CodeDevStack

The time I created procedural mountains

February 04, 2020

Last night I was going through my old repositories on github and found this old project of mine.

Apparently, four years ago, I saw an image like this one

Nice hand drawn mountains

and decided I wanted to try and create that same style using JS and SVG. These kind of mountains are used in fantasy maps, like for D&D or the ones from Lord of the rings.

The images generated by the script are not even close to the inspiration image, but I think they are a good starting point and with a little extra work I can get something much better looking out of it.

Some of them look ok (you can actually see the ridges going haywire on the right) Kind of ok procedural mountains

but other times the generator just goes crazy, with ridges overlapping each other, and the whole thing starts to break down. Kind of not ok procedural mountains

After reading my code over a few times, I was able to figure out what it is doing:

  1. According to how many peaks I want, the script creates a very rough outline of the mountain range, with peaks and valleys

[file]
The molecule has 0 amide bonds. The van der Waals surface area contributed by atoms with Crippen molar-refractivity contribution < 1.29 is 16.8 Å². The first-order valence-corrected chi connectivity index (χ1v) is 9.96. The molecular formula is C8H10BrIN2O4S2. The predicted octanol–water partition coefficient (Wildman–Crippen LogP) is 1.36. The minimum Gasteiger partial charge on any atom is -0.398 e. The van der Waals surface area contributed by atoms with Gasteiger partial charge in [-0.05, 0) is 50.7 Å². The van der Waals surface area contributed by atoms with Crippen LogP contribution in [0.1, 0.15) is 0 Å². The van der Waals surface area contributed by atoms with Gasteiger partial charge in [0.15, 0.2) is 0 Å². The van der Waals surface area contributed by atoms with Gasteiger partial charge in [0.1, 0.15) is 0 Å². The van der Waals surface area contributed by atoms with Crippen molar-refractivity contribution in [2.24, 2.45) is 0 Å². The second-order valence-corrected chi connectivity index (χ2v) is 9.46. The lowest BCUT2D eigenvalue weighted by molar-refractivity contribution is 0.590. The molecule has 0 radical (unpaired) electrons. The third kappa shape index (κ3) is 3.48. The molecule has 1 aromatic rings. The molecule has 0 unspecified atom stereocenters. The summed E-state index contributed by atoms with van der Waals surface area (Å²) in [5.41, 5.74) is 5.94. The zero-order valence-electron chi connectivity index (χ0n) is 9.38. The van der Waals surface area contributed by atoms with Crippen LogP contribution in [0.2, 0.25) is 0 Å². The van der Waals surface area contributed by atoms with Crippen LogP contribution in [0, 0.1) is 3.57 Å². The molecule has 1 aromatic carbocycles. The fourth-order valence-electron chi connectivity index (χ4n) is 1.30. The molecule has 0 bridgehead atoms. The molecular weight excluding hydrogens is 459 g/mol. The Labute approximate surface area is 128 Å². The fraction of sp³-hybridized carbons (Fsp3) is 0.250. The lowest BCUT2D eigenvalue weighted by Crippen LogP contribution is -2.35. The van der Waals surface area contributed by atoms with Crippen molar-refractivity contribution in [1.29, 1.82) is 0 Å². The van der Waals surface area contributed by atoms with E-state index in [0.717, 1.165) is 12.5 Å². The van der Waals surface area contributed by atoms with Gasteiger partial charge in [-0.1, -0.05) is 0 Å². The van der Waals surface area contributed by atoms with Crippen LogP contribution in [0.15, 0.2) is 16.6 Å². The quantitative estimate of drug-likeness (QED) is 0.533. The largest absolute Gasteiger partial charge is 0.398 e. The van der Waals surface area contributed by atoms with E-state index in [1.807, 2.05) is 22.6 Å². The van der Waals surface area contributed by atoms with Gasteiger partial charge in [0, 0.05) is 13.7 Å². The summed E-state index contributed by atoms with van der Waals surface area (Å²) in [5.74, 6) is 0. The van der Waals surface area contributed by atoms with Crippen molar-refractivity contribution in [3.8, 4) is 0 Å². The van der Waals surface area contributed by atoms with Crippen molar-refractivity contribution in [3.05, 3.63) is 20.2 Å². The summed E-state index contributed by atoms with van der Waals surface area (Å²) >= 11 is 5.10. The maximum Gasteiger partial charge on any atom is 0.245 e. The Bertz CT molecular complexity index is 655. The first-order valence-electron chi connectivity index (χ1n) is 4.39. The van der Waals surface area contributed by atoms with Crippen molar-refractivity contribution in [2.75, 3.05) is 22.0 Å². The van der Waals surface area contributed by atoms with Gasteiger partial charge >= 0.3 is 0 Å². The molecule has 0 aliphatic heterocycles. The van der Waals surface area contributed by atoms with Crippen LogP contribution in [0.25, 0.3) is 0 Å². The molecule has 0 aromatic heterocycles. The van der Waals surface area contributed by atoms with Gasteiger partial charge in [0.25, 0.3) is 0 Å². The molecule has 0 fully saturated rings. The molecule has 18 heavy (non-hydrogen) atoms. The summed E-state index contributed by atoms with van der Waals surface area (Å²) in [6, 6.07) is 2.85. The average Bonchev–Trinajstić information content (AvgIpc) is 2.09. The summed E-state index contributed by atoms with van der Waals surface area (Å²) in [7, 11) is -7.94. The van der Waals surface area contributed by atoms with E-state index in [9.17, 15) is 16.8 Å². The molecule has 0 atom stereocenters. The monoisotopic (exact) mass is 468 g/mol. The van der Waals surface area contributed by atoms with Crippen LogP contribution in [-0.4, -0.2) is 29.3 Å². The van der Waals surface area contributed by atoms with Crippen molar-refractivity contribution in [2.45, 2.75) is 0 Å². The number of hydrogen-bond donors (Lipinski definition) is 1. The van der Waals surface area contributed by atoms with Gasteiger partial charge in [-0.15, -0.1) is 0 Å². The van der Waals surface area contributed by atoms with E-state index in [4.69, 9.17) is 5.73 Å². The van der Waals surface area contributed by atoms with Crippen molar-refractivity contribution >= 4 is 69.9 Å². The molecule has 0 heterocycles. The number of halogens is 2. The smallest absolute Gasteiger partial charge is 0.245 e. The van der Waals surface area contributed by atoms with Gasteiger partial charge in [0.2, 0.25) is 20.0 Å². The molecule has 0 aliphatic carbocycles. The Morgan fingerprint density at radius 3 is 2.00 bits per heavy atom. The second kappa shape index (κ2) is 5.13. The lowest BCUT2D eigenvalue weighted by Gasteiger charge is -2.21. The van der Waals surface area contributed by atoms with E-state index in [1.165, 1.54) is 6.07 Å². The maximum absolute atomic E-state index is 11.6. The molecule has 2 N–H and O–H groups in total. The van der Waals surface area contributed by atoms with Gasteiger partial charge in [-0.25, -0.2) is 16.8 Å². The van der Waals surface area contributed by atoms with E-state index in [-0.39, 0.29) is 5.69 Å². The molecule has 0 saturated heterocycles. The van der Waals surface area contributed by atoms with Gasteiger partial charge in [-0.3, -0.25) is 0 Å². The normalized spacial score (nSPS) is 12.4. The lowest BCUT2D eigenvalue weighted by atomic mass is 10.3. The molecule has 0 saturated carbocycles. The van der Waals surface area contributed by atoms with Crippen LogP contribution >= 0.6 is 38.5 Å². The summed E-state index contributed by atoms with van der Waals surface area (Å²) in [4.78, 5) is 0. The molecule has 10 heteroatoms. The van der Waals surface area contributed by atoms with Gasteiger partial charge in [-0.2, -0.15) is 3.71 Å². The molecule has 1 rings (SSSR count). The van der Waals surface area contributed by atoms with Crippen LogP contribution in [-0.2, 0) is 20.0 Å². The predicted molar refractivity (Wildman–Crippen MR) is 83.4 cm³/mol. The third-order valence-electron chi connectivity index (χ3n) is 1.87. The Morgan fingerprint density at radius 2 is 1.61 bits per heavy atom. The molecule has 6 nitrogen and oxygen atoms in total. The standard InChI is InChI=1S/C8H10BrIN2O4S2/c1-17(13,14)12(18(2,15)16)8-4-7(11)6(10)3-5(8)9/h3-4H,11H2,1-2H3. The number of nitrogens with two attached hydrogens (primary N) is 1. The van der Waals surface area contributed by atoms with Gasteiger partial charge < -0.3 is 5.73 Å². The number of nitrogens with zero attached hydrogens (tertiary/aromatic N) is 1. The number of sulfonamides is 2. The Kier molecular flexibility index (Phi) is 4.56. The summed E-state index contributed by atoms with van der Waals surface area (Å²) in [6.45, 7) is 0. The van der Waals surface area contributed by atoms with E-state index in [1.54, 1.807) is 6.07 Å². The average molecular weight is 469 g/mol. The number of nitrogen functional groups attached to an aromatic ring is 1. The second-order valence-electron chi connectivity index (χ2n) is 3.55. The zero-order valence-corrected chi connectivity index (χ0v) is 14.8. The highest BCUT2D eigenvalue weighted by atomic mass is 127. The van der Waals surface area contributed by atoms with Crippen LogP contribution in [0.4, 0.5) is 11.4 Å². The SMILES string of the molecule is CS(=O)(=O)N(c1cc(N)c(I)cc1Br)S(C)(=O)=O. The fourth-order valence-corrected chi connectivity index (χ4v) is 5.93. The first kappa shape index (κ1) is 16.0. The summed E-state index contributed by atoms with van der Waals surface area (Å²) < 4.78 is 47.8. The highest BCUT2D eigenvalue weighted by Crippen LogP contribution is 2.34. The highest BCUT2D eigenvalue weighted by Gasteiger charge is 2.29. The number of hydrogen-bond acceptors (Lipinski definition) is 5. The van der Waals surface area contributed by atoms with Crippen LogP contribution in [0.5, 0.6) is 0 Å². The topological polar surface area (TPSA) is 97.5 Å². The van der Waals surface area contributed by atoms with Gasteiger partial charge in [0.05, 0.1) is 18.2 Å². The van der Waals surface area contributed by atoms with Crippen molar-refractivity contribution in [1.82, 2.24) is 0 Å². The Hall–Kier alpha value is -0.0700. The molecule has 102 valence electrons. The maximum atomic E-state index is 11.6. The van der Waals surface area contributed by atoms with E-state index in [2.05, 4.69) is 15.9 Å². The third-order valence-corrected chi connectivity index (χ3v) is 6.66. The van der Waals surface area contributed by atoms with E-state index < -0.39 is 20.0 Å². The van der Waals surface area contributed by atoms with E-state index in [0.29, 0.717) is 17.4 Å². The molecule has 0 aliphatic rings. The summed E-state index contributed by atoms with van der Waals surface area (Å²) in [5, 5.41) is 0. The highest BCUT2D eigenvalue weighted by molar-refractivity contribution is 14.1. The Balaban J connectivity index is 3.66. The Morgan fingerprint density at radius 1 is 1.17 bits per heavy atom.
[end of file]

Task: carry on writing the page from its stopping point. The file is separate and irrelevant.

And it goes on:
*                   *           *
                                    *
    .*                       *                           *
  2. Next we proceed to add extra resolution between these vector points. Maybe 100 extra control points between each peak and valley.
  3. Once we have more resolution to work with, we go ahead and displace it using simple perlin noise. We are using three different scales for this perlin noise, so we’ll get features of different sizes which add more interesting shapes to the mountains.
  4. Once we have the general shape of the mountain rage, we draw it.
  5. Next we go ahead and find the peaks. I guess I was working on finding every local peak instead of just the ones defined in step 1. This seems to be the reason why every small, local peak has a ridge coming out of them later on.
  6. We create a ridge from every peak. Just a simple line going down, displaced with perlin noise.

I don’t remember why I stopped there, because the results were promising! I’m going to try and work a little bit on it this year, maybe with a new approach, and see if I can get a step closer to the drawings and maps that inspired me.

Feel free to checkout the repository here and give it a go!